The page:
Former Ferrari star Rubens Barrichello has told Motorsport.com that only science should be used as evidence to mandate the use of closed cockpits in Formula 1.
Barrichello, 43, who won 11 Grands Prix from 322 starts, says it is up to the experts to decide when data from crash testing proves that a closed-cockpit solution would be safer than an open design.
“Only science can show us what is right and what is wrong,” said Barrichello. “Formula 1 always had open cockpits, and we'll have people complaining and people thinking that it's fine to continue.
“Actually, motorsport will never be safe. But if we had a recovery vehicle on the track, you can have a cockpit made with whatever – you’re still gonna hurt yourself.
“But if you crash where cars are supposed to crash, with the new race tracks there is a lot of safety. But only crash tests and science can prove one thing or another.”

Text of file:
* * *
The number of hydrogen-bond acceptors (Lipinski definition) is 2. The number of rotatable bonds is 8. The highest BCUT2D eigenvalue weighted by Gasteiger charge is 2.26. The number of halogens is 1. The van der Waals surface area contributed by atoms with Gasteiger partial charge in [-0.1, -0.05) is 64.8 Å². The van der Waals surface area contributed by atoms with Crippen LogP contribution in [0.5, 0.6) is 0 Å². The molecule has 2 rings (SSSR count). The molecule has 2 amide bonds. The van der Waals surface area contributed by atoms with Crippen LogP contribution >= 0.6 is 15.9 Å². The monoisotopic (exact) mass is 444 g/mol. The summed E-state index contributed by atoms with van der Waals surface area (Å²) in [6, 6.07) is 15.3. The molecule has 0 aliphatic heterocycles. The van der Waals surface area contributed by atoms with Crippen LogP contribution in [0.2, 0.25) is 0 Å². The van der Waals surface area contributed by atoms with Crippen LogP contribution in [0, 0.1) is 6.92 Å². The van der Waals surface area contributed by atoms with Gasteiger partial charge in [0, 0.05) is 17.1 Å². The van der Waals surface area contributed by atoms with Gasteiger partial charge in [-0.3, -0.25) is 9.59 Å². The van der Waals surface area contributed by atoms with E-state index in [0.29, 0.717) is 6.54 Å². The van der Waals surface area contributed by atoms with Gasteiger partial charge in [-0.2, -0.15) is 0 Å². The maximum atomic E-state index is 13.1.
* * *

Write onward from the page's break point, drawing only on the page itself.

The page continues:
Burti “not in favour” of changes
Fellow Brazilian Luciano Burti, who also suffered facial injuries and concussion in a huge crash in the 2001 Belgian Grand Prix at Spa that effectively curtailed his F1 career, remains adamant that open cockpits are in the sport’s “DNA”.
“I am not in favour of this change,” he said. “I say this despite having had a big crash in this way in F1. It's difficult to give your view about this, because maybe a closed cockpit could have saved [Jules] Bianchi's life?
“So, thinking like this, you cannot be against. But thinking just about the sport, I don't wanna see this change. It's even called open-wheel, so it should be like this.
“I will never be against something that brings more safety to the championship. But, at the same time, F1 has this DNA. The concept of a formula car is the driver's head being visible, something that we don’t have in a touring car. If you change this, will be bad for F1.”
Interviews by Gabriel Lima